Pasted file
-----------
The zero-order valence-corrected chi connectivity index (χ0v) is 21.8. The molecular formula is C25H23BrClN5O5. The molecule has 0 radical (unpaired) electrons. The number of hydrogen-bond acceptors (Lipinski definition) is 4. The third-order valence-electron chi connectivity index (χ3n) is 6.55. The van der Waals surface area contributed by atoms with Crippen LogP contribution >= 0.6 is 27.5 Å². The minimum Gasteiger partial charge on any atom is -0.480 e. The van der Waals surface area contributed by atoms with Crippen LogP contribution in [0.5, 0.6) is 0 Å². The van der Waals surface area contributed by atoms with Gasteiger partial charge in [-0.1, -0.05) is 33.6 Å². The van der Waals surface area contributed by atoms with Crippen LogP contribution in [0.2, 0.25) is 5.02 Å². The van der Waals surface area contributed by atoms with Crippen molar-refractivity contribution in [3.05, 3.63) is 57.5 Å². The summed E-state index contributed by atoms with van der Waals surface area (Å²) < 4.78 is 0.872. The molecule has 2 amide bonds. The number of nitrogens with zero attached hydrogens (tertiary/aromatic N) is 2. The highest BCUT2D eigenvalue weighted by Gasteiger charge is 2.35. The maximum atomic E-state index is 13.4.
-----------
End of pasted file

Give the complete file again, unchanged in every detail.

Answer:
The zero-order valence-corrected chi connectivity index (χ0v) is 21.8. The molecular formula is C25H23BrClN5O5. The molecule has 0 radical (unpaired) electrons. The number of hydrogen-bond acceptors (Lipinski definition) is 4. The third-order valence-electron chi connectivity index (χ3n) is 6.55. The van der Waals surface area contributed by atoms with Crippen LogP contribution >= 0.6 is 27.5 Å². The minimum Gasteiger partial charge on any atom is -0.480 e. The van der Waals surface area contributed by atoms with Crippen LogP contribution in [0.5, 0.6) is 0 Å². The van der Waals surface area contributed by atoms with Gasteiger partial charge in [-0.1, -0.05) is 33.6 Å². The van der Waals surface area contributed by atoms with Crippen LogP contribution in [0.2, 0.25) is 5.02 Å². The van der Waals surface area contributed by atoms with Crippen molar-refractivity contribution in [3.05, 3.63) is 57.5 Å². The summed E-state index contributed by atoms with van der Waals surface area (Å²) < 4.78 is 0.872. The molecule has 2 amide bonds. The number of nitrogens with zero attached hydrogens (tertiary/aromatic N) is 2. The highest BCUT2D eigenvalue weighted by Gasteiger charge is 2.35. The maximum atomic E-state index is 13.4.